However, overall the game was quite a lot of fun to play, and provided there is some intelligent discussion of the investments and financial decisions being made (eg. don't invest in 6% CDs when you still have an outstanding credit card debt costing 10% per month!) it can also be an "educational" play activity for the kids to participate in with their parents. I wouldn't rush out to buy the game for $80 or so from amazon.com, but for $0 it was a bargain.

For our next game I'll be sticking a set of the blank "financial statements" into clear sleeves so we can write the figures using white-board markers for easy updating.

ps. If you're tempted to pay good money for this game, I'd recommend looking into the e-version, as the manual updating of the financial statements is the most boring, error-prone and time-wasting "feature" of the game.

Subscribe to Enough Wealth. Copyright 2006-2011

Saturday, 21 May 2011

The cost of Procrastination and Politeness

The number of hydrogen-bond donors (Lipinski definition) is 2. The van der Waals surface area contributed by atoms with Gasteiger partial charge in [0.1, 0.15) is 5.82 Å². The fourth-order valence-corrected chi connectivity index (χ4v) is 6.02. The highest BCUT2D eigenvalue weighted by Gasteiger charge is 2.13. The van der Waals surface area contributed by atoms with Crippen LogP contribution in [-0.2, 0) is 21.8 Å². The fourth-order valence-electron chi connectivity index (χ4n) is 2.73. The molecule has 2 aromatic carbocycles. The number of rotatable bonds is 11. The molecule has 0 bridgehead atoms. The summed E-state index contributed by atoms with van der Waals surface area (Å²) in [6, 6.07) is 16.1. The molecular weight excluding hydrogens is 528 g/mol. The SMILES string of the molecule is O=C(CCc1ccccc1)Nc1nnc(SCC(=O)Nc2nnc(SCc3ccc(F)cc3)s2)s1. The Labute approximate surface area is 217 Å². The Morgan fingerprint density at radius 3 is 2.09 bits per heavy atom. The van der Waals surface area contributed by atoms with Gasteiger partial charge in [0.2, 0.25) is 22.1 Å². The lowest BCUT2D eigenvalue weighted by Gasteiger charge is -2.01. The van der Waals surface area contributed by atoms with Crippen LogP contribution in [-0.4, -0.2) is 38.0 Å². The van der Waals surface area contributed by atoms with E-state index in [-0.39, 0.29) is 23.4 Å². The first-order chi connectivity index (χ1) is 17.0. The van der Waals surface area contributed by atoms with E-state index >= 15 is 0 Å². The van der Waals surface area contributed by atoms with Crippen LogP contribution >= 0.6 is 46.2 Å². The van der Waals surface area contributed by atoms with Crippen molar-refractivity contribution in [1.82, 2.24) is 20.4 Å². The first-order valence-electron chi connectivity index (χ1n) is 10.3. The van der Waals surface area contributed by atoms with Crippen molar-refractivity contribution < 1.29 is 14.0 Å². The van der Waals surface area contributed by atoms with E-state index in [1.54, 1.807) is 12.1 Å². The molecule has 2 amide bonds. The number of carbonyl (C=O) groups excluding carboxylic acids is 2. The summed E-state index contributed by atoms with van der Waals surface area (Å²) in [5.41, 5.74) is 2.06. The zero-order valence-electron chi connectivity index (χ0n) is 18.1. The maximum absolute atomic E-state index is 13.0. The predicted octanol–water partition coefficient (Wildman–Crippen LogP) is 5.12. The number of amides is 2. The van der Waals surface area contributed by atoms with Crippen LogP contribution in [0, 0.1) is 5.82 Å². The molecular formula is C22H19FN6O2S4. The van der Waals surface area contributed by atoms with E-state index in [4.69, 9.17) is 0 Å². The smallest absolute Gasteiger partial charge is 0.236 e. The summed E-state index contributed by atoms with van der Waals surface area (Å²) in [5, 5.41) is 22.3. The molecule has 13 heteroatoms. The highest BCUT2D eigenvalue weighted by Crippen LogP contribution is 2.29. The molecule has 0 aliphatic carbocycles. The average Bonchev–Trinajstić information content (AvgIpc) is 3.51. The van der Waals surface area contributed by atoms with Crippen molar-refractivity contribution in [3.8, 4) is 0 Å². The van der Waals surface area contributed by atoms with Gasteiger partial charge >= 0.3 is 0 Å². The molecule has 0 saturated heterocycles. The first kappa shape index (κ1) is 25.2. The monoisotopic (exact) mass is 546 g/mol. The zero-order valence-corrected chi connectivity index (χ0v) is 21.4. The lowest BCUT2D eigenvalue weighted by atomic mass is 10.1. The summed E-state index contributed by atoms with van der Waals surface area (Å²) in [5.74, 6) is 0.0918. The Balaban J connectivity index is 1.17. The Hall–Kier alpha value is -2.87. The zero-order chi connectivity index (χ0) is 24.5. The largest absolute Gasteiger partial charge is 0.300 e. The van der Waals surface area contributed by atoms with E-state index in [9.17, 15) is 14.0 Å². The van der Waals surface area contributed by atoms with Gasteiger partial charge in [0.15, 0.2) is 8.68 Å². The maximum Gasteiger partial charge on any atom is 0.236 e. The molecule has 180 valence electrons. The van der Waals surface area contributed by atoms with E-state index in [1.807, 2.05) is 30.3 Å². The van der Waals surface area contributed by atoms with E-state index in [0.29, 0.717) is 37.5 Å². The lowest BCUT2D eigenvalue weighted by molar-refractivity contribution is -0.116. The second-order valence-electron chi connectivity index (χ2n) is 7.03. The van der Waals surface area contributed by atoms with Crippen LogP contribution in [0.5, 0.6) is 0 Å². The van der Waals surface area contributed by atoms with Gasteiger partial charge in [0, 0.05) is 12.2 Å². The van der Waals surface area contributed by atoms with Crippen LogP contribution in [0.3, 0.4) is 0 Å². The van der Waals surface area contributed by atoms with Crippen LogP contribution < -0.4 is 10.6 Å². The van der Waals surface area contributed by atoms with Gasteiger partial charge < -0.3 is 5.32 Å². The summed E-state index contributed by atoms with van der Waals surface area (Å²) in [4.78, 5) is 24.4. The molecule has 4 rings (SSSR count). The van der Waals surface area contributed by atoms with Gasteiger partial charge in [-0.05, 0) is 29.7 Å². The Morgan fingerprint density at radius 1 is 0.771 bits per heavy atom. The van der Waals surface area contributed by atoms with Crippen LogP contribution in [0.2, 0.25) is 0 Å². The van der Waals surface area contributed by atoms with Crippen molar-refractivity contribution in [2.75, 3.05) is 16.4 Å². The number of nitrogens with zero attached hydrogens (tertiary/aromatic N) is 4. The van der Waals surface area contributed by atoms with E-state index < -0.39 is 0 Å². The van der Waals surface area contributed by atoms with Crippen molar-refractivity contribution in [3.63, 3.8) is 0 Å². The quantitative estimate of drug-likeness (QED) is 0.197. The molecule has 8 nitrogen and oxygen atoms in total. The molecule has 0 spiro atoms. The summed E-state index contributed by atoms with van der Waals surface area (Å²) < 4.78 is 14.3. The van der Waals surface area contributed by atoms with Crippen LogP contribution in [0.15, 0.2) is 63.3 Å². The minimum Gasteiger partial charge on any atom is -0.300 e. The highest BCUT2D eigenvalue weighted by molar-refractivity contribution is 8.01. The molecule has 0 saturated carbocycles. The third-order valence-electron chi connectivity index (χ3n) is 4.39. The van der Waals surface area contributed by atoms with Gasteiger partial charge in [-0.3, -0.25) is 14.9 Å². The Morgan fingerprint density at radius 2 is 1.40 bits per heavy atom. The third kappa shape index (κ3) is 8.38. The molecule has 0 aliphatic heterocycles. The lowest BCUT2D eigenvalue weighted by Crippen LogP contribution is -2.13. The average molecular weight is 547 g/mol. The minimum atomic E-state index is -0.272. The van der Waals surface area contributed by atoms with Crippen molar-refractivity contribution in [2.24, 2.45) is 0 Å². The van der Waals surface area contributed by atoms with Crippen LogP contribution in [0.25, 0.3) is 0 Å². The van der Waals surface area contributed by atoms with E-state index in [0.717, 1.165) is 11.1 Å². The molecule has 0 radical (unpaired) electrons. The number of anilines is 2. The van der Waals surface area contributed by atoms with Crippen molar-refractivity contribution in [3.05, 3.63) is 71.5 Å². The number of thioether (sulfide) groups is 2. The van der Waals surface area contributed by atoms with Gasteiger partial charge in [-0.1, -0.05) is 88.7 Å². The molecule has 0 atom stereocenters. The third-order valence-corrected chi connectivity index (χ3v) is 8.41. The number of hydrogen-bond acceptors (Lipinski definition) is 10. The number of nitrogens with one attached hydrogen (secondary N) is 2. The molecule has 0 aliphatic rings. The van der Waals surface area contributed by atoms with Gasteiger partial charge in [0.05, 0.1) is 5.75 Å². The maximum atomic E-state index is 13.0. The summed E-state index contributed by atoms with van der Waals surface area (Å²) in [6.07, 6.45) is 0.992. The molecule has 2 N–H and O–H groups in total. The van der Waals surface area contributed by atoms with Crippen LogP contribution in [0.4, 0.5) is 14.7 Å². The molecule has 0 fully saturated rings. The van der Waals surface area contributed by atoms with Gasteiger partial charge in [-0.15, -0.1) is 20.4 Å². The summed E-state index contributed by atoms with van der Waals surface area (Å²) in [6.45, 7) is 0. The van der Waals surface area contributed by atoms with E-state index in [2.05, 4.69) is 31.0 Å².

Last year my Aunt died unexpectedly, and my mother found out that under German inheritance law she needed to sign a form disclaiming her automatic right to half of her sister's estate, so it could all pass on to my Uncle. She was happy enough to do so, and my Uncle informed her (in a phone call) that he was going to leave "everything" to her, as he had no close blood relatives.

Then last month my Uncle died suddenly soon after returning from a holiday, and my parents had to travel to Germany to make his funeral arrangements, and check through his paperwork. It turned out that he must have never gotten around to writing his will. My mother had never reminded him to put his intentions down in writing (she probably didn't want to bring up this morbid topic during their occasional telephone conversations). So, my mother won't inherit any of his estate - instead it will remain in probate for three years in case any long lost cousin turns up, and then it will all go to "the state".

It seems rather sad that the end result of my Uncle not following up his telephone promise and actually writing down his intentions, and my mother's hesitancy to "follow up" and check that he eventually made out his will, means that his estate will not be distributed as he had intended. Fortunately there isn't a huge amount of money involved (the town-house is worth around $250,000 and there are three used cars, furniture etc. plus whatever he had in his bank account), and there would have been around 50% tax on any inheritance my mother had received, but it still would have been a nice lump sum for a self-funded retired couple in their late 70s to receive.